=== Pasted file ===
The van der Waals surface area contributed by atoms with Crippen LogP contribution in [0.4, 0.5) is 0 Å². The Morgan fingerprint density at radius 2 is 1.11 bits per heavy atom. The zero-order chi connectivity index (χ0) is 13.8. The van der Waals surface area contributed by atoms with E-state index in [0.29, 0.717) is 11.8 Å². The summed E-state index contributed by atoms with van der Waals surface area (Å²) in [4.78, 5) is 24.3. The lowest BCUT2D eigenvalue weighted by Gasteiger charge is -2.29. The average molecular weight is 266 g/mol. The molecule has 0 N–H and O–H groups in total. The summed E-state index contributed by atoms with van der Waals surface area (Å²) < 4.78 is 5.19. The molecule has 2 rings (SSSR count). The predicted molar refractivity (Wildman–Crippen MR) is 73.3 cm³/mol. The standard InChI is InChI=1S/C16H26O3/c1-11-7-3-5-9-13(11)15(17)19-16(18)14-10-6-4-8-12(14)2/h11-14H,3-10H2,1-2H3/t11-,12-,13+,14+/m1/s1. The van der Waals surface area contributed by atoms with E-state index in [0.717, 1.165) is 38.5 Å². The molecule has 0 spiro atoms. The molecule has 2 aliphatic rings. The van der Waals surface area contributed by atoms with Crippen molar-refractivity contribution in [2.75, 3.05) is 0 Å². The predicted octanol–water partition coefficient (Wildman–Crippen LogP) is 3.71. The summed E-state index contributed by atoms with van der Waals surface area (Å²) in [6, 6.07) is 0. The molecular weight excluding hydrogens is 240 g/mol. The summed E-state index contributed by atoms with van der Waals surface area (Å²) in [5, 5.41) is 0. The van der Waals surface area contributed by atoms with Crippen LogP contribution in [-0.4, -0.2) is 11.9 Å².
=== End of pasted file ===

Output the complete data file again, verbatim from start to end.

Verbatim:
The van der Waals surface area contributed by atoms with Crippen LogP contribution in [0.4, 0.5) is 0 Å². The Morgan fingerprint density at radius 2 is 1.11 bits per heavy atom. The zero-order chi connectivity index (χ0) is 13.8. The van der Waals surface area contributed by atoms with E-state index in [0.29, 0.717) is 11.8 Å². The summed E-state index contributed by atoms with van der Waals surface area (Å²) in [4.78, 5) is 24.3. The lowest BCUT2D eigenvalue weighted by Gasteiger charge is -2.29. The average molecular weight is 266 g/mol. The molecule has 0 N–H and O–H groups in total. The summed E-state index contributed by atoms with van der Waals surface area (Å²) < 4.78 is 5.19. The molecule has 2 rings (SSSR count). The predicted molar refractivity (Wildman–Crippen MR) is 73.3 cm³/mol. The standard InChI is InChI=1S/C16H26O3/c1-11-7-3-5-9-13(11)15(17)19-16(18)14-10-6-4-8-12(14)2/h11-14H,3-10H2,1-2H3/t11-,12-,13+,14+/m1/s1. The van der Waals surface area contributed by atoms with E-state index in [0.717, 1.165) is 38.5 Å². The molecule has 0 spiro atoms. The molecule has 2 aliphatic rings. The van der Waals surface area contributed by atoms with Crippen molar-refractivity contribution in [2.75, 3.05) is 0 Å². The predicted octanol–water partition coefficient (Wildman–Crippen LogP) is 3.71. The summed E-state index contributed by atoms with van der Waals surface area (Å²) in [6, 6.07) is 0. The molecular weight excluding hydrogens is 240 g/mol. The summed E-state index contributed by atoms with van der Waals surface area (Å²) in [5, 5.41) is 0. The van der Waals surface area contributed by atoms with Crippen LogP contribution in [-0.4, -0.2) is 11.9 Å².